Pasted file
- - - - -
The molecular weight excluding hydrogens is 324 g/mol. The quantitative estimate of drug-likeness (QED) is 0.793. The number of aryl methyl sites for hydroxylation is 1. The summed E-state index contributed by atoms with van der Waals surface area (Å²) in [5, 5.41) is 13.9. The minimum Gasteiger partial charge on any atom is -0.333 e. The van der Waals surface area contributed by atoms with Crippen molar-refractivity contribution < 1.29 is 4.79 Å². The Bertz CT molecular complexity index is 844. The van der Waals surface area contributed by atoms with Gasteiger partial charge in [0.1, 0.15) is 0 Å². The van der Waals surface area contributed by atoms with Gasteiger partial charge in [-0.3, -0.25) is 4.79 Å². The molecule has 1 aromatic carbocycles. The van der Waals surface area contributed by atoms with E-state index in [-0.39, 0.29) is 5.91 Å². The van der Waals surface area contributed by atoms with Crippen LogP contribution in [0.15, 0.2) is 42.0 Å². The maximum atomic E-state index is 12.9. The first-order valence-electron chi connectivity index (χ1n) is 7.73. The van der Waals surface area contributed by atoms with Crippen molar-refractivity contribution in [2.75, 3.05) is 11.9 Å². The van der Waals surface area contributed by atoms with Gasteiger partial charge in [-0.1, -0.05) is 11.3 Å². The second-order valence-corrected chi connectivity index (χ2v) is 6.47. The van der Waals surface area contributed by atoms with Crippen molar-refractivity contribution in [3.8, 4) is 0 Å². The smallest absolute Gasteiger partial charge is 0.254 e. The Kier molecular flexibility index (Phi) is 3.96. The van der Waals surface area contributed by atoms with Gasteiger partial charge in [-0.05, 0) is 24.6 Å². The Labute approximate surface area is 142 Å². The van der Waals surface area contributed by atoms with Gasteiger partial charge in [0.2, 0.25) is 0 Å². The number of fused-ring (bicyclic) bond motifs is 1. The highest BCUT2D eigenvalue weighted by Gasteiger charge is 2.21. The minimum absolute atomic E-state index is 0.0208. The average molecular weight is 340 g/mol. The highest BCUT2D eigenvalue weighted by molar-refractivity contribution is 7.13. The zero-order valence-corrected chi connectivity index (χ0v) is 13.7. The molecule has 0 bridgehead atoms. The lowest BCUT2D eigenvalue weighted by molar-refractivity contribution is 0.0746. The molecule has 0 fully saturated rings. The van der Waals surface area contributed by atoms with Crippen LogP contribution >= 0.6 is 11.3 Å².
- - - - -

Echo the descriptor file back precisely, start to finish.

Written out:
The molecular weight excluding hydrogens is 324 g/mol. The quantitative estimate of drug-likeness (QED) is 0.793. The number of aryl methyl sites for hydroxylation is 1. The summed E-state index contributed by atoms with van der Waals surface area (Å²) in [5, 5.41) is 13.9. The minimum Gasteiger partial charge on any atom is -0.333 e. The van der Waals surface area contributed by atoms with Crippen molar-refractivity contribution < 1.29 is 4.79 Å². The Bertz CT molecular complexity index is 844. The van der Waals surface area contributed by atoms with Gasteiger partial charge in [0.1, 0.15) is 0 Å². The van der Waals surface area contributed by atoms with Gasteiger partial charge in [-0.3, -0.25) is 4.79 Å². The molecule has 1 aromatic carbocycles. The van der Waals surface area contributed by atoms with E-state index in [-0.39, 0.29) is 5.91 Å². The van der Waals surface area contributed by atoms with Crippen LogP contribution in [0.15, 0.2) is 42.0 Å². The maximum atomic E-state index is 12.9. The first-order valence-electron chi connectivity index (χ1n) is 7.73. The van der Waals surface area contributed by atoms with Crippen molar-refractivity contribution in [2.75, 3.05) is 11.9 Å². The van der Waals surface area contributed by atoms with Gasteiger partial charge in [-0.1, -0.05) is 11.3 Å². The second-order valence-corrected chi connectivity index (χ2v) is 6.47. The van der Waals surface area contributed by atoms with Crippen molar-refractivity contribution in [3.8, 4) is 0 Å². The smallest absolute Gasteiger partial charge is 0.254 e. The Kier molecular flexibility index (Phi) is 3.96. The van der Waals surface area contributed by atoms with Gasteiger partial charge in [-0.05, 0) is 24.6 Å². The Labute approximate surface area is 142 Å². The van der Waals surface area contributed by atoms with Gasteiger partial charge in [0.2, 0.25) is 0 Å². The number of fused-ring (bicyclic) bond motifs is 1. The highest BCUT2D eigenvalue weighted by Gasteiger charge is 2.21. The minimum absolute atomic E-state index is 0.0208. The average molecular weight is 340 g/mol. The highest BCUT2D eigenvalue weighted by molar-refractivity contribution is 7.13. The zero-order valence-corrected chi connectivity index (χ0v) is 13.7. The molecule has 0 bridgehead atoms. The lowest BCUT2D eigenvalue weighted by molar-refractivity contribution is 0.0746. The molecule has 0 fully saturated rings. The van der Waals surface area contributed by atoms with Crippen LogP contribution >= 0.6 is 11.3 Å².